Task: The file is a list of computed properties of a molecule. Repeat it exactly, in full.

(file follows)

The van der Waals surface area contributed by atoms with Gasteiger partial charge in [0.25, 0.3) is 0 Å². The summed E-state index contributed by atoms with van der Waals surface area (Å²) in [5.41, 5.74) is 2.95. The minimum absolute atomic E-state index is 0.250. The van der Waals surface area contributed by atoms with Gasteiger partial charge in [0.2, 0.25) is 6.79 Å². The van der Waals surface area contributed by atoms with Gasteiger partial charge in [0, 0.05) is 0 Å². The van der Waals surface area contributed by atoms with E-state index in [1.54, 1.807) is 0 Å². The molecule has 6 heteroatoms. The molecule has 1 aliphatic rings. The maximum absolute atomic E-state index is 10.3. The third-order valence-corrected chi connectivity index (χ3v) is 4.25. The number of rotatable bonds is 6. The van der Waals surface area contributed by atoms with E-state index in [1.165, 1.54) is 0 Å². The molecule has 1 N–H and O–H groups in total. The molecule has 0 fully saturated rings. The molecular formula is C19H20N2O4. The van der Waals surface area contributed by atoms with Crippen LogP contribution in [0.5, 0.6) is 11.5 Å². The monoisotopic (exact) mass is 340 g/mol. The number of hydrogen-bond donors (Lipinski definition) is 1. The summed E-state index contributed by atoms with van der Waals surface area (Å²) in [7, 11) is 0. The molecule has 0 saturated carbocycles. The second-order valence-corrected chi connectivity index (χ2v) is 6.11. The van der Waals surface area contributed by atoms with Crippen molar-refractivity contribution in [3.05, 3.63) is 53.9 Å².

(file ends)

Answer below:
The van der Waals surface area contributed by atoms with Gasteiger partial charge in [0.25, 0.3) is 0 Å². The summed E-state index contributed by atoms with van der Waals surface area (Å²) in [5.41, 5.74) is 2.95. The minimum absolute atomic E-state index is 0.250. The van der Waals surface area contributed by atoms with Gasteiger partial charge in [0.2, 0.25) is 6.79 Å². The van der Waals surface area contributed by atoms with Gasteiger partial charge in [0, 0.05) is 0 Å². The van der Waals surface area contributed by atoms with E-state index in [1.54, 1.807) is 0 Å². The molecule has 6 heteroatoms. The molecule has 1 aliphatic rings. The maximum absolute atomic E-state index is 10.3. The third-order valence-corrected chi connectivity index (χ3v) is 4.25. The number of rotatable bonds is 6. The van der Waals surface area contributed by atoms with E-state index in [1.165, 1.54) is 0 Å². The molecule has 1 N–H and O–H groups in total. The molecule has 0 fully saturated rings. The molecular formula is C19H20N2O4. The van der Waals surface area contributed by atoms with Crippen LogP contribution in [0.5, 0.6) is 11.5 Å². The monoisotopic (exact) mass is 340 g/mol. The number of hydrogen-bond donors (Lipinski definition) is 1. The summed E-state index contributed by atoms with van der Waals surface area (Å²) in [7, 11) is 0. The molecule has 0 saturated carbocycles. The second-order valence-corrected chi connectivity index (χ2v) is 6.11. The van der Waals surface area contributed by atoms with Crippen molar-refractivity contribution in [3.05, 3.63) is 53.9 Å².